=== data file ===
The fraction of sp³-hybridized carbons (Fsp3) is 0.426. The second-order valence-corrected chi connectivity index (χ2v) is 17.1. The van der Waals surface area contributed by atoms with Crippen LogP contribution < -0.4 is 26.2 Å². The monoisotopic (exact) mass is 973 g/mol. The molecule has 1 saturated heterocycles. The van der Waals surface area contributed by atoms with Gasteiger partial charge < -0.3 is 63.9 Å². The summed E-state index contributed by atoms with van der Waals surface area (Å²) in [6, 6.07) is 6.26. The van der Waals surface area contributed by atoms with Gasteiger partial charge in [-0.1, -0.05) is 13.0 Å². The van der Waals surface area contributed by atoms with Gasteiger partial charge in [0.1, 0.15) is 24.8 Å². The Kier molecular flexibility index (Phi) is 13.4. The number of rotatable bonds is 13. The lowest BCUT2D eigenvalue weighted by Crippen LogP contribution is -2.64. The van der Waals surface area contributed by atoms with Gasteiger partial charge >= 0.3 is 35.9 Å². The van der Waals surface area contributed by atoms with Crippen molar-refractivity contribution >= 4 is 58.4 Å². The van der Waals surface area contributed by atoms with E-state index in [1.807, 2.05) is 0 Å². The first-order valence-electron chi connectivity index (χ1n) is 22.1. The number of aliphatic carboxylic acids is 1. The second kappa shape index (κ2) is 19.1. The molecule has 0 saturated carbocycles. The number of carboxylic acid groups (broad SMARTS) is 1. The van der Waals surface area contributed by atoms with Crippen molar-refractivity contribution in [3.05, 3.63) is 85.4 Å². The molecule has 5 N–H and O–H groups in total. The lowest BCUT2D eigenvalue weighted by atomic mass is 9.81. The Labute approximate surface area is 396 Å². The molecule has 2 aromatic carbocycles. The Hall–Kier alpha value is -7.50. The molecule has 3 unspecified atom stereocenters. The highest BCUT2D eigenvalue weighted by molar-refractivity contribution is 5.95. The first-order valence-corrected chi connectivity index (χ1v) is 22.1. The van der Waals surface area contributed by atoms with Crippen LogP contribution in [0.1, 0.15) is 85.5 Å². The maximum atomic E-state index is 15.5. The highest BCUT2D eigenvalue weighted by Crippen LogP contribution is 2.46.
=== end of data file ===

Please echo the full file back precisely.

The fraction of sp³-hybridized carbons (Fsp3) is 0.426. The second-order valence-corrected chi connectivity index (χ2v) is 17.1. The van der Waals surface area contributed by atoms with Crippen LogP contribution < -0.4 is 26.2 Å². The monoisotopic (exact) mass is 973 g/mol. The molecule has 1 saturated heterocycles. The van der Waals surface area contributed by atoms with Gasteiger partial charge < -0.3 is 63.9 Å². The summed E-state index contributed by atoms with van der Waals surface area (Å²) in [6, 6.07) is 6.26. The van der Waals surface area contributed by atoms with Gasteiger partial charge in [-0.1, -0.05) is 13.0 Å². The van der Waals surface area contributed by atoms with Gasteiger partial charge in [0.1, 0.15) is 24.8 Å². The Kier molecular flexibility index (Phi) is 13.4. The number of rotatable bonds is 13. The lowest BCUT2D eigenvalue weighted by Crippen LogP contribution is -2.64. The van der Waals surface area contributed by atoms with Gasteiger partial charge >= 0.3 is 35.9 Å². The van der Waals surface area contributed by atoms with Crippen molar-refractivity contribution >= 4 is 58.4 Å². The van der Waals surface area contributed by atoms with E-state index in [1.807, 2.05) is 0 Å². The first-order valence-electron chi connectivity index (χ1n) is 22.1. The number of aliphatic carboxylic acids is 1. The second kappa shape index (κ2) is 19.1. The molecule has 0 saturated carbocycles. The number of carboxylic acid groups (broad SMARTS) is 1. The van der Waals surface area contributed by atoms with Crippen molar-refractivity contribution in [3.05, 3.63) is 85.4 Å². The molecule has 5 N–H and O–H groups in total. The lowest BCUT2D eigenvalue weighted by atomic mass is 9.81. The Labute approximate surface area is 396 Å². The molecule has 2 aromatic carbocycles. The Hall–Kier alpha value is -7.50. The molecule has 3 unspecified atom stereocenters. The highest BCUT2D eigenvalue weighted by molar-refractivity contribution is 5.95. The first-order valence-corrected chi connectivity index (χ1v) is 22.1. The van der Waals surface area contributed by atoms with Crippen LogP contribution in [0.1, 0.15) is 85.5 Å². The maximum atomic E-state index is 15.5. The highest BCUT2D eigenvalue weighted by Crippen LogP contribution is 2.46.